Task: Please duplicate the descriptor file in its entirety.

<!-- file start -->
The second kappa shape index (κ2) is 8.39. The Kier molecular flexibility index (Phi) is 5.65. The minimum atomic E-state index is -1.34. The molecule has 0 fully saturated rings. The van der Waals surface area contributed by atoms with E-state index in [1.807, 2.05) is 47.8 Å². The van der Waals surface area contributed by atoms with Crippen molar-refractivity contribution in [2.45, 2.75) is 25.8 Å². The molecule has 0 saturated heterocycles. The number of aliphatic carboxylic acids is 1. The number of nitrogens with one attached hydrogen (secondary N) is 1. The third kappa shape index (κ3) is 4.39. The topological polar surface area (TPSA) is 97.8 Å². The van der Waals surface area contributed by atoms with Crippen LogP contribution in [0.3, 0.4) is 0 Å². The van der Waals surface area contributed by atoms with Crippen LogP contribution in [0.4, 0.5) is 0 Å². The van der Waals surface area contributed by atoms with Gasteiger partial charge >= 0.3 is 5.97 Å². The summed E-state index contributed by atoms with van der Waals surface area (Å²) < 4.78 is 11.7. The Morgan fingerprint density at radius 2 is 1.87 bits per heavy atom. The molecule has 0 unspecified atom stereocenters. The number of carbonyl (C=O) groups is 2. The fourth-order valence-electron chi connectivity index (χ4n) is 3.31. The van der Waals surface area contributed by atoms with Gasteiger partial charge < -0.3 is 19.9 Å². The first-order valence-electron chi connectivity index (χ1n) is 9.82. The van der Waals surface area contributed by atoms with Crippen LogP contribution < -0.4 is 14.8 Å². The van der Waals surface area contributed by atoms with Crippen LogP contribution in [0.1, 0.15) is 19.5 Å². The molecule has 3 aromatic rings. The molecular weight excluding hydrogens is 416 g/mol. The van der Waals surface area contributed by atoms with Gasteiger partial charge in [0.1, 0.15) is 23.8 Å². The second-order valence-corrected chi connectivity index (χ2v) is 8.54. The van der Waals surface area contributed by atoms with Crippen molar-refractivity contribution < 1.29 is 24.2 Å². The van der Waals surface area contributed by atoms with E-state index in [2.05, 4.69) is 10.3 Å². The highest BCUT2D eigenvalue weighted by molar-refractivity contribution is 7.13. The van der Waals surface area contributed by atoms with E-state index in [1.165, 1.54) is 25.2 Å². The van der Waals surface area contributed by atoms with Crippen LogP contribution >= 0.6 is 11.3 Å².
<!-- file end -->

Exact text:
The second kappa shape index (κ2) is 8.39. The Kier molecular flexibility index (Phi) is 5.65. The minimum atomic E-state index is -1.34. The molecule has 0 fully saturated rings. The van der Waals surface area contributed by atoms with E-state index in [1.807, 2.05) is 47.8 Å². The van der Waals surface area contributed by atoms with Crippen molar-refractivity contribution in [2.45, 2.75) is 25.8 Å². The molecule has 0 saturated heterocycles. The number of aliphatic carboxylic acids is 1. The number of nitrogens with one attached hydrogen (secondary N) is 1. The third kappa shape index (κ3) is 4.39. The topological polar surface area (TPSA) is 97.8 Å². The van der Waals surface area contributed by atoms with Crippen LogP contribution in [0.3, 0.4) is 0 Å². The van der Waals surface area contributed by atoms with Crippen LogP contribution in [0.4, 0.5) is 0 Å². The van der Waals surface area contributed by atoms with Gasteiger partial charge >= 0.3 is 5.97 Å². The summed E-state index contributed by atoms with van der Waals surface area (Å²) < 4.78 is 11.7. The Morgan fingerprint density at radius 2 is 1.87 bits per heavy atom. The molecule has 0 unspecified atom stereocenters. The number of carbonyl (C=O) groups is 2. The fourth-order valence-electron chi connectivity index (χ4n) is 3.31. The van der Waals surface area contributed by atoms with Gasteiger partial charge < -0.3 is 19.9 Å². The first-order valence-electron chi connectivity index (χ1n) is 9.82. The van der Waals surface area contributed by atoms with Crippen LogP contribution < -0.4 is 14.8 Å². The van der Waals surface area contributed by atoms with Crippen LogP contribution in [0.1, 0.15) is 19.5 Å². The molecule has 3 aromatic rings. The molecular weight excluding hydrogens is 416 g/mol. The van der Waals surface area contributed by atoms with Gasteiger partial charge in [0.1, 0.15) is 23.8 Å². The second-order valence-corrected chi connectivity index (χ2v) is 8.54. The van der Waals surface area contributed by atoms with Crippen molar-refractivity contribution < 1.29 is 24.2 Å². The van der Waals surface area contributed by atoms with E-state index in [2.05, 4.69) is 10.3 Å². The highest BCUT2D eigenvalue weighted by molar-refractivity contribution is 7.13. The van der Waals surface area contributed by atoms with E-state index in [1.165, 1.54) is 25.2 Å². The van der Waals surface area contributed by atoms with Crippen LogP contribution >= 0.6 is 11.3 Å².